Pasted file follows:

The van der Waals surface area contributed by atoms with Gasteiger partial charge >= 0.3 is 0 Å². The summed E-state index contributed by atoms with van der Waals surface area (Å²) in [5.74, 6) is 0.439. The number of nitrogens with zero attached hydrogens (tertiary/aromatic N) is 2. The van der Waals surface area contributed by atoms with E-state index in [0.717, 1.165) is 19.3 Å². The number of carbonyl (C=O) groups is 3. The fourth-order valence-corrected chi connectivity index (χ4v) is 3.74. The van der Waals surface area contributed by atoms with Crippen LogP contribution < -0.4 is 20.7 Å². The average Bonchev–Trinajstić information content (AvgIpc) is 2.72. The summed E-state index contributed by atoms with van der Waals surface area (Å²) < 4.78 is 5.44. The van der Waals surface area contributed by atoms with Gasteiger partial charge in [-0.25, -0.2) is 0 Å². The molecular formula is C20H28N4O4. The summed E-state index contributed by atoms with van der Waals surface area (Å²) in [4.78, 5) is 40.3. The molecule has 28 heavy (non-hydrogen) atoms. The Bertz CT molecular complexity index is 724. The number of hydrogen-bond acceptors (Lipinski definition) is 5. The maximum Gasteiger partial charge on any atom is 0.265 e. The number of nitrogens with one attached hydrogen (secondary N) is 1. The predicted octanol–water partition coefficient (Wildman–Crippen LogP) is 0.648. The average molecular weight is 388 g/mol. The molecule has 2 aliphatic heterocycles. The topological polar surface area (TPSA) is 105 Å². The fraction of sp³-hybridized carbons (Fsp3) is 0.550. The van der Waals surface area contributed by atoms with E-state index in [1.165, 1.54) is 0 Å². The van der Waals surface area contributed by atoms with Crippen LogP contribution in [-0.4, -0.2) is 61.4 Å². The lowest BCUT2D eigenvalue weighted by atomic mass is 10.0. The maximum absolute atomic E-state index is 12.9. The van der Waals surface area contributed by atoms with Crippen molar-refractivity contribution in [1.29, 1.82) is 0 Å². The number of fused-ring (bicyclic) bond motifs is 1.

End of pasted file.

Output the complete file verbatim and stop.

The van der Waals surface area contributed by atoms with Gasteiger partial charge >= 0.3 is 0 Å². The summed E-state index contributed by atoms with van der Waals surface area (Å²) in [5.74, 6) is 0.439. The number of nitrogens with zero attached hydrogens (tertiary/aromatic N) is 2. The van der Waals surface area contributed by atoms with E-state index in [0.717, 1.165) is 19.3 Å². The number of carbonyl (C=O) groups is 3. The fourth-order valence-corrected chi connectivity index (χ4v) is 3.74. The van der Waals surface area contributed by atoms with Crippen LogP contribution < -0.4 is 20.7 Å². The average Bonchev–Trinajstić information content (AvgIpc) is 2.72. The summed E-state index contributed by atoms with van der Waals surface area (Å²) < 4.78 is 5.44. The van der Waals surface area contributed by atoms with Gasteiger partial charge in [-0.25, -0.2) is 0 Å². The molecular formula is C20H28N4O4. The summed E-state index contributed by atoms with van der Waals surface area (Å²) in [4.78, 5) is 40.3. The molecule has 28 heavy (non-hydrogen) atoms. The Bertz CT molecular complexity index is 724. The number of hydrogen-bond acceptors (Lipinski definition) is 5. The maximum Gasteiger partial charge on any atom is 0.265 e. The number of nitrogens with one attached hydrogen (secondary N) is 1. The predicted octanol–water partition coefficient (Wildman–Crippen LogP) is 0.648. The average molecular weight is 388 g/mol. The molecule has 2 aliphatic heterocycles. The topological polar surface area (TPSA) is 105 Å². The fraction of sp³-hybridized carbons (Fsp3) is 0.550. The van der Waals surface area contributed by atoms with E-state index in [1.165, 1.54) is 0 Å². The van der Waals surface area contributed by atoms with Crippen LogP contribution in [-0.4, -0.2) is 61.4 Å². The lowest BCUT2D eigenvalue weighted by atomic mass is 10.0. The maximum absolute atomic E-state index is 12.9. The van der Waals surface area contributed by atoms with Crippen molar-refractivity contribution in [1.29, 1.82) is 0 Å². The number of fused-ring (bicyclic) bond motifs is 1.